A glance back at her parents to see if they've noticed him just standing there is enough to spur him forth an awkward beat later, late off the block. Up the stairs two at a time to relieve her of her big block of junk, left hand wound hard into the grip with a muffled, "Here," as in, 'here let me get that sugarbuns.' The sugarbuns is silent and he is too disconcerted by the way Georgia is looking at him to be funny.

"Thanks," sounds about grateful enough to precede a similar unspoken pet name, like maybe, 'thanks so much, grizzly bear'. The gratitude is likely as much for the show of help as for the help itself, as Bella suppresses an urge to check her parents' faces. To the Sheridans' credit, they don't hang around just, like, watching. Georgia makes to leave before thinking better, deciding she has to announce: "Dinner's roast chicken and hearty fixings." To which Isaac adds, "hearty Germanic fixings." "Tastily teutonic," Bella replies, completing some ritual evocation or other. Circle closed, watchful parentals officially break vigil, peeling back to the living room.

It's a short distance from the top of the stairs, beneath the dangle of an attic door drawstring, that the door to Bella's room sits. The wood of the door is slightly cracked, top panel split along two thirds its length with a crooked line that leaks just a trickle of yellow light. Inside, a halogen lamp rises up in the far corner of a space painted robin's egg blue, that sweet, gentle shade. A desk with a bastion of paleolithic looking desktop computer bears watch towers of CD holders, jewel cases looking relic here, at the end of the decade. Prints hang in fancy white frames on the wall, images of world landmarks - the Pantheon, Big Ben, the Great Pyramids - the shots attempting elegant but clearly amateur. Three shelves line the walls, two filled with books, the other festooned with objects: a handful of plaques and certificates (science fairs, mathletics, honorable mention at chess), a pair of big round gold medals (first place in the yearly, state wide Latin contest), the navy blue square of a graduate cap, the plastic lettering on the silver tassel reading '1999'. Dead center, a big four poster bed, a queen if it's anything at all, which may be brass underneath a layer of white paint.

Bella moves at once to the closet door, revealing a walk in affair with a vanity at the far end. She points within. "Put it in here. I'll unpack later," she says, a bit brusque, "don't look around too hard. I'm allowed an obscured past," she lifts a finger, "and I'm not joking. Keep those eyes in line." As a matter of courtesy, and meeting half-way, she reaches in and flicks the light switch on. Bad enough is the curlicued script in silver on the upper curve of the vanity's mirror: 'Isabella'.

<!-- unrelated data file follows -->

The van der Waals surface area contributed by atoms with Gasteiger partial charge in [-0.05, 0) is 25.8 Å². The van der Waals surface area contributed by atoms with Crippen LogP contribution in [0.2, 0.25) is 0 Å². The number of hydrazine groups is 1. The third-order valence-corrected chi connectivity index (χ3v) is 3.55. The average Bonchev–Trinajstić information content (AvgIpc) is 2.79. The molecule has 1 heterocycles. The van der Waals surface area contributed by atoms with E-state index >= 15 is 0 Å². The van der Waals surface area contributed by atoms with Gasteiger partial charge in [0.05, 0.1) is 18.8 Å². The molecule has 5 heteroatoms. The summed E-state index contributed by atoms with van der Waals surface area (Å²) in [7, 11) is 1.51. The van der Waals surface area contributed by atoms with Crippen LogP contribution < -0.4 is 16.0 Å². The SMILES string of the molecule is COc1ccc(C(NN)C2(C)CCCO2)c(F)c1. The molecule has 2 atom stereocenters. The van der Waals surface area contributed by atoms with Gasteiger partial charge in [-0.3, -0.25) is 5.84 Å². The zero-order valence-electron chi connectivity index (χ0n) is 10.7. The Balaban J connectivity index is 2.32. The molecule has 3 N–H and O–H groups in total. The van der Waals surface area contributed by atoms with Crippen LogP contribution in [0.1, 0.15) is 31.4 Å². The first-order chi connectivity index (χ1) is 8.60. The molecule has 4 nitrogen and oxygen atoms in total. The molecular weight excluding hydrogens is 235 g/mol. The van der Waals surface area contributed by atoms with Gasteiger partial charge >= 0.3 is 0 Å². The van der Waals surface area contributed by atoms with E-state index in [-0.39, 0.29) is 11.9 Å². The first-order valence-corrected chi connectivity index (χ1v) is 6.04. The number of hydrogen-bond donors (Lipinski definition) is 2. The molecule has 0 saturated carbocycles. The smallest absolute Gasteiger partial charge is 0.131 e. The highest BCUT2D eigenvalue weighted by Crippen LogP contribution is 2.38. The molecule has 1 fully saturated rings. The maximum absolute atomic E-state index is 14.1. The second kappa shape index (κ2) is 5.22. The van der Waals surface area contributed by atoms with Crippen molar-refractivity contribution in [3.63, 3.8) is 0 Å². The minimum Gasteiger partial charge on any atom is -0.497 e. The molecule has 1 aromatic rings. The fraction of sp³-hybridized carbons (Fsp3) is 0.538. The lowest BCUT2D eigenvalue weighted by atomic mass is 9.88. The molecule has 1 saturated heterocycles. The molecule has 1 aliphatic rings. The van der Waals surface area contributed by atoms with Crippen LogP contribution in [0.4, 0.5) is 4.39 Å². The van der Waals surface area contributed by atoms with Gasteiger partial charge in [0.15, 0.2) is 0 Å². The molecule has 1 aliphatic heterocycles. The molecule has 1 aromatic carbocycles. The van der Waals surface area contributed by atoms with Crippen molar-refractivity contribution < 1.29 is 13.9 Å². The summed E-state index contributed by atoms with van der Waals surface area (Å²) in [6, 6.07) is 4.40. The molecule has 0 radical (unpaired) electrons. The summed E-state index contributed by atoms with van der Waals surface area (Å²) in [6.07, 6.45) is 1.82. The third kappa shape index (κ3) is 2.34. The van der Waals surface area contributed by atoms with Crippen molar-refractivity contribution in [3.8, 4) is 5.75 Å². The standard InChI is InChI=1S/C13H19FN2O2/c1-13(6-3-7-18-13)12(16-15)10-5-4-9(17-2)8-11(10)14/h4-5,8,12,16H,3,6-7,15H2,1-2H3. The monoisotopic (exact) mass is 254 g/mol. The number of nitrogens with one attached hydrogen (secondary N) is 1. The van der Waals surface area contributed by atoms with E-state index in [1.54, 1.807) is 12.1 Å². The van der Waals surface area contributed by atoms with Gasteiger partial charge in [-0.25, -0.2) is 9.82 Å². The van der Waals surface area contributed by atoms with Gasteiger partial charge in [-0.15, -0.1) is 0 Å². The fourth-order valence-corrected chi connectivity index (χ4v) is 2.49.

Given the specifically evolved nature of Deckard's penetrative perception, the average 'other person' is at a disadvantage before hello when it comes to retaining any sense of private mystique. Whether they know it or not.

Bella obviously does, even going so far as to warn him against prying, which stops him for — about as long as it takes her to take her eyes off of him. The Luggage dispatched in a damp, clothy pile somewhere in the closet's middle, Flint sizes up the vanity mirror and the Isabella at a surreal distance, brows tilted and eyes unsure. If this is what she meant by not looking. Because that one's right there.

Slower to extract himself from the walkin than he should be, he looks only briefly to the aging computer before his eyes try to skip to the shelf of medals and certificates and books. Standing awkwardly upright just outside of the closet, hands kept consciously at his sides where they can't reach for anything, he resets his focus onto her instead, muffling his own periphery. It only takes him a few seconds to retreat into his own ability when he feels his attention slipping again, irises flushing a bloodless shade of tell-tale grey against the light.

Bella's asked Flint before if he gets a thrill out of prying any more. That Bella would want to preserve a mystique is, of course, symptomatic only of not really having anything to hide. What could she want him not to see? Boxes of jewelry, marking eras where taste and maturity had not yet developed to their current, minimal meets scornful peak? Spent compacts, hoarded in some strangely stingy impulse? Scrunchies? Probably a lot of those, considering her generational orientation. There is little in a scrunchy worth hiding, which is exactly why you'd want it hidden. Not knowing invites so much more impressive speculation.